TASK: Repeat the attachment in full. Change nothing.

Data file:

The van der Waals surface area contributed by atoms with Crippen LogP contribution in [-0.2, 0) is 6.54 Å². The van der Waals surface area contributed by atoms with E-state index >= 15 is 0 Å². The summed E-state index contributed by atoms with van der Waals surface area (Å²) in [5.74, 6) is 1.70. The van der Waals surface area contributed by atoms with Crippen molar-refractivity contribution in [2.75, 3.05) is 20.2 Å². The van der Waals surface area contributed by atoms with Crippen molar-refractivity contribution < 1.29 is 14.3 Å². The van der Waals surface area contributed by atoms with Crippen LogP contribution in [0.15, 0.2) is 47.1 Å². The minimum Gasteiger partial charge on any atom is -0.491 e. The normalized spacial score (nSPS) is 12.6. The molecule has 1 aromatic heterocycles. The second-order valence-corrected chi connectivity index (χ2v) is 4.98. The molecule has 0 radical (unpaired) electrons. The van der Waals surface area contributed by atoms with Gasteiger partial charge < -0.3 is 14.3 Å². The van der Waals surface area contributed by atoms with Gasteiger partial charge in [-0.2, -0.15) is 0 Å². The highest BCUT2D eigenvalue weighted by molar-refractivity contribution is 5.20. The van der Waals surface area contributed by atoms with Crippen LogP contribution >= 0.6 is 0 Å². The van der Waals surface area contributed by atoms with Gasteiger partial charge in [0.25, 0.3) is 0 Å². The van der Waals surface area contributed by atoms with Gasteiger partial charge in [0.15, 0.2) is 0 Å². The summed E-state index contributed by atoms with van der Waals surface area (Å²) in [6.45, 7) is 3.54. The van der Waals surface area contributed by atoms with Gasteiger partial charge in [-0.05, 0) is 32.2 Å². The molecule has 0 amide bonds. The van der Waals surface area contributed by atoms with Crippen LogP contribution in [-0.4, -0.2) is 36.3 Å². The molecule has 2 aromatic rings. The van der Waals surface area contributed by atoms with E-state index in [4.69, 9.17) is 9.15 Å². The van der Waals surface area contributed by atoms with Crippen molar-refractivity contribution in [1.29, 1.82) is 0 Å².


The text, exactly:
The van der Waals surface area contributed by atoms with Crippen LogP contribution in [-0.2, 0) is 6.54 Å². The van der Waals surface area contributed by atoms with E-state index >= 15 is 0 Å². The summed E-state index contributed by atoms with van der Waals surface area (Å²) in [5.74, 6) is 1.70. The van der Waals surface area contributed by atoms with Crippen molar-refractivity contribution in [2.75, 3.05) is 20.2 Å². The van der Waals surface area contributed by atoms with Crippen molar-refractivity contribution < 1.29 is 14.3 Å². The van der Waals surface area contributed by atoms with Crippen LogP contribution in [0.15, 0.2) is 47.1 Å². The minimum Gasteiger partial charge on any atom is -0.491 e. The normalized spacial score (nSPS) is 12.6. The molecule has 1 aromatic heterocycles. The second-order valence-corrected chi connectivity index (χ2v) is 4.98. The molecule has 0 radical (unpaired) electrons. The van der Waals surface area contributed by atoms with Gasteiger partial charge < -0.3 is 14.3 Å². The van der Waals surface area contributed by atoms with Gasteiger partial charge in [-0.2, -0.15) is 0 Å². The highest BCUT2D eigenvalue weighted by molar-refractivity contribution is 5.20. The van der Waals surface area contributed by atoms with Crippen LogP contribution >= 0.6 is 0 Å². The van der Waals surface area contributed by atoms with Gasteiger partial charge in [0.25, 0.3) is 0 Å². The van der Waals surface area contributed by atoms with Gasteiger partial charge in [0.15, 0.2) is 0 Å². The summed E-state index contributed by atoms with van der Waals surface area (Å²) in [6.45, 7) is 3.54. The van der Waals surface area contributed by atoms with Gasteiger partial charge in [-0.05, 0) is 32.2 Å². The molecule has 0 amide bonds. The van der Waals surface area contributed by atoms with Crippen LogP contribution in [-0.4, -0.2) is 36.3 Å². The molecule has 2 aromatic rings. The van der Waals surface area contributed by atoms with E-state index in [4.69, 9.17) is 9.15 Å². The van der Waals surface area contributed by atoms with Crippen molar-refractivity contribution in [1.29, 1.82) is 0 Å².